Cartoon Network

Cartoon Network UK has decided that certain episodes of Steven Universe need to be edited in order to downplay the show's overtly queer, romantic relationships.

One of the core concepts of Steven Universe is a process called fusion where two gems perform a literal dance together in order to merge their physical forms into a larger, stronger one. Throughout the series, it's explained that for gems, fusion's more than just a physical interaction.

It can be a deeply emotional and sometimes romantic experience.

In the episode We Need To Talk, Steven's father Greg explains to his son how he met his mother, Rose Quartz, the leader of the Crystal Gems. The episode centers around the romantic rivalry between Greg, a regular human, and Pearl, another gem with a romantic interest in Rose Quartz.


Throughout the episode Pearl attempts to thwart Rose and Greg's budding romance, culminating in a scene where the two Gems fuse‚ÄĒhighlighting the fact that Gems and humans are, on some level, fundamentally incompatible. In the UK's version of¬†We Need To Talk, Pearl and Rose's dance is edited out.

Rose and Pearl's dance as it originally appears.

Cartoon Network's decision to edit out the fusion dance stems from the fact that all Gems with the exception of Steven have female humanoid forms. Though the Gems are an alien species, fans widely identify them as women and their relationships as being fundamentally queer.


“We do feel that the slightly edited version is more comfortable for local kids and their parents," a representative from Cartoon Network told Pink News. “We have an ongoing dialogue with our audiences and our shows reflect their preferences."

Though the representative insisted that it was all for diversity within its programming, it also made a point trying to reason that Steven Universe, which is rated PG-13 here in the States, could be watched by kids "with younger siblings without parental supervision." This is true, but it's also alarmist, and homophobic.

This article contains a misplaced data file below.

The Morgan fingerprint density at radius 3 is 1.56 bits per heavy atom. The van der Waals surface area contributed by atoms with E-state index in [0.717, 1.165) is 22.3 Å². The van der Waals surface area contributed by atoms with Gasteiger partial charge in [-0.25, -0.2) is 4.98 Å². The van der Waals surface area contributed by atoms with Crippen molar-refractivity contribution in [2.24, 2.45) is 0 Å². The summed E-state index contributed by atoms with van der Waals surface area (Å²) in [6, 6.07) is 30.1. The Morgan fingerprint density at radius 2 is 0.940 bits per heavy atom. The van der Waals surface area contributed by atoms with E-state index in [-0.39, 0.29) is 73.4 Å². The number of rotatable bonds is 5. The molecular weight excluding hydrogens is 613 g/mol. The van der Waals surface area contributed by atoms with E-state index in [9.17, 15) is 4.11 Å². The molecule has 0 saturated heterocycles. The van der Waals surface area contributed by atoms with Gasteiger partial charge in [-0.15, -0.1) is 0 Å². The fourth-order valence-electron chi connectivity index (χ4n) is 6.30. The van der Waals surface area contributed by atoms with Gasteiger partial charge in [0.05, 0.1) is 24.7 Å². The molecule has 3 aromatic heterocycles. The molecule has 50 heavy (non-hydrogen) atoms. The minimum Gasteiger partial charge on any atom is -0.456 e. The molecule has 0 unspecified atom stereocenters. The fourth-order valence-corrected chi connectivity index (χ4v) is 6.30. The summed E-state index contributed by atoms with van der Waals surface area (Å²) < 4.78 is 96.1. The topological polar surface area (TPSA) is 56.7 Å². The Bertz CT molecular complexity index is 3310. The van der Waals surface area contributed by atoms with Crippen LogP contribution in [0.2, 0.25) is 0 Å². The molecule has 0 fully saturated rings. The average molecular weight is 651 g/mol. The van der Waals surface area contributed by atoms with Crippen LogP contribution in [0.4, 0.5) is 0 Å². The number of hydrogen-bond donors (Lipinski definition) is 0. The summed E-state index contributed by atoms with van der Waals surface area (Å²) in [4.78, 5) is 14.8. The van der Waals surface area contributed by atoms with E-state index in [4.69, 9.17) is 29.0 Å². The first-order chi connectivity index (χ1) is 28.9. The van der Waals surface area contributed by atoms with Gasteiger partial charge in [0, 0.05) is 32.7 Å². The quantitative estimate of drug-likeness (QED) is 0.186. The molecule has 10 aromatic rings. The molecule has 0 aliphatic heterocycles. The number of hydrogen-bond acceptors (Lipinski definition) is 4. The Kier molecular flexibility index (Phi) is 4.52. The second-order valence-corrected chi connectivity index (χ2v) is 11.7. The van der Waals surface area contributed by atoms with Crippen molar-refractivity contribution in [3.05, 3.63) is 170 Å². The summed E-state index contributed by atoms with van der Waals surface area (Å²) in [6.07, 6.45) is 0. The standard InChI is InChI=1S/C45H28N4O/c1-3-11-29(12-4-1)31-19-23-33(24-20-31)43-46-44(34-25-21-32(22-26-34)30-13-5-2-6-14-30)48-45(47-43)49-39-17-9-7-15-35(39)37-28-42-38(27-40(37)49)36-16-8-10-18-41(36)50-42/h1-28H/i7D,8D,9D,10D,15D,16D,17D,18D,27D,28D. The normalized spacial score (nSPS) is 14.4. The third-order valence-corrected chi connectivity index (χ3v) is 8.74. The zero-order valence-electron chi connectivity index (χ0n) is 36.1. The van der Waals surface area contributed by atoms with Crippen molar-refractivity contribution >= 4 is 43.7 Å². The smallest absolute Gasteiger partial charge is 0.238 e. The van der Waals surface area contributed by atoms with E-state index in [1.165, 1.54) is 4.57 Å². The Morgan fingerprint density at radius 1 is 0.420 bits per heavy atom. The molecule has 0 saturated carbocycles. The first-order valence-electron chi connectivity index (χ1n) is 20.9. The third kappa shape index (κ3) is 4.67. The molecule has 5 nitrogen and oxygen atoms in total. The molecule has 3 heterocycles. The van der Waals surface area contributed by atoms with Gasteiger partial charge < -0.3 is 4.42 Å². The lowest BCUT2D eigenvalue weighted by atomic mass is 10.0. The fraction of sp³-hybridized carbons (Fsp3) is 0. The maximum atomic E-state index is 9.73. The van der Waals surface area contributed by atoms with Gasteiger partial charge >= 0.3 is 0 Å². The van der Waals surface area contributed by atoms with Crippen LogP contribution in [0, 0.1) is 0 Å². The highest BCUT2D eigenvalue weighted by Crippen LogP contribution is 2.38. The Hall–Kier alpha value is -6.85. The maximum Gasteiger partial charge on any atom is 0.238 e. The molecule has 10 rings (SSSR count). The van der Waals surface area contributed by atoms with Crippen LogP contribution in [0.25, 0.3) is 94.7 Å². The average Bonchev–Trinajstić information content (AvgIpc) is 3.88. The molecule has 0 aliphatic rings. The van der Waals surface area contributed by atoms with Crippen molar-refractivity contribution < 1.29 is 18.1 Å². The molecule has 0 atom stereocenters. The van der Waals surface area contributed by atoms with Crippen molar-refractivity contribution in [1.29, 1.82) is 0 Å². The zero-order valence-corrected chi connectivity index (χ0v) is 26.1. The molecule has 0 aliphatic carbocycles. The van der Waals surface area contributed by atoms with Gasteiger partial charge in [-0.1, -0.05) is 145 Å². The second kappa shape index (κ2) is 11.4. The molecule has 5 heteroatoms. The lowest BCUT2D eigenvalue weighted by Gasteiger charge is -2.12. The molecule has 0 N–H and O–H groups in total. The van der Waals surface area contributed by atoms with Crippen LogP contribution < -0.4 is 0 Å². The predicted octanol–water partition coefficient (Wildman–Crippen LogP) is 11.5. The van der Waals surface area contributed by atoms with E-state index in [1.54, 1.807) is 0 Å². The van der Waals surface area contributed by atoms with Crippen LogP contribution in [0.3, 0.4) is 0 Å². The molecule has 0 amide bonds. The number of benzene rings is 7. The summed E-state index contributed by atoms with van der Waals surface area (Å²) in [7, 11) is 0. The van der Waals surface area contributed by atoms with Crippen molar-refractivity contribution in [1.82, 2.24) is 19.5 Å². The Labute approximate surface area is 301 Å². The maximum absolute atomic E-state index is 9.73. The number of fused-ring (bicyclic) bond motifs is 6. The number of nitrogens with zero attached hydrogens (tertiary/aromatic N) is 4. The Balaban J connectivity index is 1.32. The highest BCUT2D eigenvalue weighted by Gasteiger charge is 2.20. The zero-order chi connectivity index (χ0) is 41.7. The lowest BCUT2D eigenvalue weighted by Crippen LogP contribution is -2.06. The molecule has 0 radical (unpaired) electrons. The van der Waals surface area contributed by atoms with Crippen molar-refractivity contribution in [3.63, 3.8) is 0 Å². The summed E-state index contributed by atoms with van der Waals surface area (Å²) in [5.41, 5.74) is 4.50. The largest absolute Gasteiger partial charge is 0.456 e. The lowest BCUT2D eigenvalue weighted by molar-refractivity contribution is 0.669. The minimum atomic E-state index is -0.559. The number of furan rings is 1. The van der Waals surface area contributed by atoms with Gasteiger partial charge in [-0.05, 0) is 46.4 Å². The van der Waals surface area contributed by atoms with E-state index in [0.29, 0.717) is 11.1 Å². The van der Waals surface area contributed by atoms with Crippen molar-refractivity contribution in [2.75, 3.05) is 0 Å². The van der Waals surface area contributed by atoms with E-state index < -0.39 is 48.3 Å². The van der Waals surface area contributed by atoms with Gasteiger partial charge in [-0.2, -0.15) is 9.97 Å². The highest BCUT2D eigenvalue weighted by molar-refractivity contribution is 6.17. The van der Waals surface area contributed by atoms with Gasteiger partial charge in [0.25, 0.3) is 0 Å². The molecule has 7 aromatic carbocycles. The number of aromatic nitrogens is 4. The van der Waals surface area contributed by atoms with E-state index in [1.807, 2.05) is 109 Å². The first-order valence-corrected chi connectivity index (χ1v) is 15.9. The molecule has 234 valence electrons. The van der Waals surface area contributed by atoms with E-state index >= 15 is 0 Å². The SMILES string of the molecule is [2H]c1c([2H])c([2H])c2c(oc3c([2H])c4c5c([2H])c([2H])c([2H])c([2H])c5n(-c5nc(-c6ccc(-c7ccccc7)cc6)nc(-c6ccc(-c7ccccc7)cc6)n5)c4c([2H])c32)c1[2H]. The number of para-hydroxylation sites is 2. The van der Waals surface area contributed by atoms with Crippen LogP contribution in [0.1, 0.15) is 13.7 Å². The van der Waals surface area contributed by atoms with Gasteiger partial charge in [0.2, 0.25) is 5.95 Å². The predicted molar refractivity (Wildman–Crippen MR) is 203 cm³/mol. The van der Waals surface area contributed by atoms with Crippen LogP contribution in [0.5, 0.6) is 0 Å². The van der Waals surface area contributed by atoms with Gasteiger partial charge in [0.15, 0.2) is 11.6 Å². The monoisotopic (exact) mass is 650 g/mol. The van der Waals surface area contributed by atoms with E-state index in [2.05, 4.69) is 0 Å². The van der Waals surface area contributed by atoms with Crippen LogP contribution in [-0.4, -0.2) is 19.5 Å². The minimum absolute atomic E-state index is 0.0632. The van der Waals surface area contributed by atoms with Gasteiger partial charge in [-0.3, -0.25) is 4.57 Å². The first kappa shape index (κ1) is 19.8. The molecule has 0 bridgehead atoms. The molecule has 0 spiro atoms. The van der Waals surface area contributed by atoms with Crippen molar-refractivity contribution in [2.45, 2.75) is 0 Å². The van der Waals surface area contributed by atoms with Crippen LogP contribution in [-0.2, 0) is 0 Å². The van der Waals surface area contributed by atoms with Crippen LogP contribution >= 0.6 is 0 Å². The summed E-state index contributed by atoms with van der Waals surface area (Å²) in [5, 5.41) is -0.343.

Though Steven Universe does feature more adult themes like loss, war, and love, it's distinctly non-sexual. Even for those viewers who might read sexuality into fusion, the show's creative team have made a point of putting out kid-friendly videos explaining exactly what fusion is.

Cartoon Network's decision to edit out Rose and Pearl's queerness is little more than the fear that seeing two women in love with one another might turn kids gay. Not only is this not true, it's silly.


Shows like Steven Universe are exactly the kinds of things that kids of all ages should have exposure to specifically because of their queerness. LGBT kids deserve to see themselves represented in the things that they watch, and cisgender, binary, hetero kids deserve to see that their queer peers are perfectly normal.

Most important of all, though, everyone deserves to see the fusion dances in their entirety because they're cool as hell.